Hornet's Nest

Octagon Newsletter May 2000

By Peter Lee

All of us have heard at least one story of the enthusiast who discovers a vehicle long since forgotten by its owner. How many of us have fantasized about finding the car in the barn? The dream of opening those doors with the cracked and peeling paint, the rusted padlock and matching hinges to reveal a prize entombed many years before. I could probably continue with "All it needed was a rub over with an oily rag then primed with fuel and " But you've all had this daydream, and I'm way ahead of myself, let me start this story from the beginning.

During a trip to Vancouver, I was standing in a body shop admiring a recently restored 'E' type Jaguar body shell when I picked up on a voice behind me saying, "If anyone wants any old car magazines there's a pile there, help yourself". Anyone who really knows me would recognise this as an offer not to be refused, rifling through the pile to find the oldest and or most interesting, I carried away all I could safely hold. Upon my return home, an enthusiastic "Look what I've got", directed at my wife was countered with 'that look' you know the one, the 'just what we need, more magazines' look. Undeterred, I concealed them under my chair to be perused at a later date. The said later date arrived and flipping through the pages, a letter caught my attention. It was requesting any information on "March specials" and in particular Wolsley's'. The two words "March specials" had activated a memory of long ago.

The location was probably somewhere like Prestcott or Shelsley Walsh where a vintage sports car meeting was being held. The date would have been the summer of 1957 and I would still have another year to go before my application for a driving license could be posted. Until then, I had to satisfy myself by watching rather than driving. Being an apprentice at a fairly large garage had placed me in quite a privileged position. My employer owned a large share in Mallory Park racing circuit and always supplied the breakdown staff and I was a part of that staff, whenever possible. Consequently my interest in cars was divided into two distinct parts, ancient and modern. The modern was sports/racing cars of that era, TR - MG - Lotus - AC - Elva, etc. It was very enjoyable to watch racing, but completely out of my reach considering the pay cheque of an apprentice.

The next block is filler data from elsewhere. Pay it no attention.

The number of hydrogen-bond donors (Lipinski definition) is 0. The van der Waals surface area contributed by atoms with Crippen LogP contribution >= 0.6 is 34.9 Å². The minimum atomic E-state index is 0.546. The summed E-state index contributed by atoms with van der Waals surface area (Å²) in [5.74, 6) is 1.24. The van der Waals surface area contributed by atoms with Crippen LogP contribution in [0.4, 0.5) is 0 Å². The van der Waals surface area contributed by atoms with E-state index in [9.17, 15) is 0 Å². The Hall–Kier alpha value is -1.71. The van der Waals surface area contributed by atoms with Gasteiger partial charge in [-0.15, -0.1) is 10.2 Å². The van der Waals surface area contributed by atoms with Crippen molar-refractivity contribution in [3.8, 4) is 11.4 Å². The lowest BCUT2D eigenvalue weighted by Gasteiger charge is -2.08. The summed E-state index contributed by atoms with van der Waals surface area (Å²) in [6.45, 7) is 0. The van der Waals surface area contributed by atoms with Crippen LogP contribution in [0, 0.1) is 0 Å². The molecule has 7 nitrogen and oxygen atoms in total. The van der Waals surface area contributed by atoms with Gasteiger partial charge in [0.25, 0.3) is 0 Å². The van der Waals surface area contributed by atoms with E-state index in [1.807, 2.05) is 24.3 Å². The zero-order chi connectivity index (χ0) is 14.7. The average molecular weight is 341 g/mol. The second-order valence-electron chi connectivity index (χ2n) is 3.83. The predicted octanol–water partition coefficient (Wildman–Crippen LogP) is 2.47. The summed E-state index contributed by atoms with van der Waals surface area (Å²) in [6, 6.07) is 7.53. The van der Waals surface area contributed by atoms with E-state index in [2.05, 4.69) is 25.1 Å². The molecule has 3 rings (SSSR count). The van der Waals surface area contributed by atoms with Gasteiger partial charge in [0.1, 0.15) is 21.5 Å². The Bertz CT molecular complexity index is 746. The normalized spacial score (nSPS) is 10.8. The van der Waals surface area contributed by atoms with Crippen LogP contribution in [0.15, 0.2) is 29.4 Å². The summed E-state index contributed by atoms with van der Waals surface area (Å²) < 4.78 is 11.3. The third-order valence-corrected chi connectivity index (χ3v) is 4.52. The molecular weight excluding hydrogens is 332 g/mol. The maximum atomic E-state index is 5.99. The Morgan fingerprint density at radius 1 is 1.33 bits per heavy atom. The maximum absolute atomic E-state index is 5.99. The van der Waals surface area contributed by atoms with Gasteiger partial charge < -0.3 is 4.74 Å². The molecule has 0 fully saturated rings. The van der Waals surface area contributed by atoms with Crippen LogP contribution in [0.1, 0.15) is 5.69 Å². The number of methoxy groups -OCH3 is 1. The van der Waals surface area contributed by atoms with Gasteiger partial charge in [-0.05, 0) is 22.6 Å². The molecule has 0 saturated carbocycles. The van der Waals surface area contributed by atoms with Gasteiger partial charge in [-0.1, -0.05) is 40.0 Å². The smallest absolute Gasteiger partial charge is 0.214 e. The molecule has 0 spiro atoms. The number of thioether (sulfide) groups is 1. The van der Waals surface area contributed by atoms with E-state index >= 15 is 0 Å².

The ancient, however, was a different matter. Pre-war sports cars such as Singer, Triumph and MG were available for a pittance. Being certain I could borrow a pittance from some one in my family if I was desperate enough, I always took a tour round the car park in search of a 'for sale' sign on a suitable vehicle.

Naturally, amongst the dross through which I was searching, there was the exotic to catch my eye, Zagato bodied Alfa Romeo 6C or Riley MPH were two I remember lusting after. On this particular day, I was in the company of my Uncle, the proud owner of a Singer Le Mans and the only way I could get to these obscure venues. Whilst browsing through the car park, he pointed out a rather nice Alvis commenting "That's a March special". The sleek flowing lines, that started with an upright radiator were typical of an early 1930s car. The vehicles I was most conversant with were Singer and MG, both of these having fuel tanks and spare wheels across the back of the car. Functional, cost and space efficient though they may be, esthetics and streamlining left a lot to be desired, but here in front of me was a body-style of excellence, an elegant tapering tail that enveloped all of the 'ugly bits' that adorned the rear of lesser makes. From the tip of that tail to the two huge headlamps (Lucas P100's?) it was quite beautiful. On the badge bar, just underneath those headlamps, was a march hare, either in chrome or brass, my memory misses this detail, standing on hind legs, front legs extended, like a dog begging and ears vertical waiting for the sound of a lurcher that will send it coursing desperately downhill. This beautiful Alvis was duly entered into my mental filing system under the heading of 'If I ever have enough money'. There were undoubtedly other vehicles in the same file but the two that have endured are a Type 35b Bugatti and an Aston Martin Ulster. The file's still open; some dreams are given up easier than others.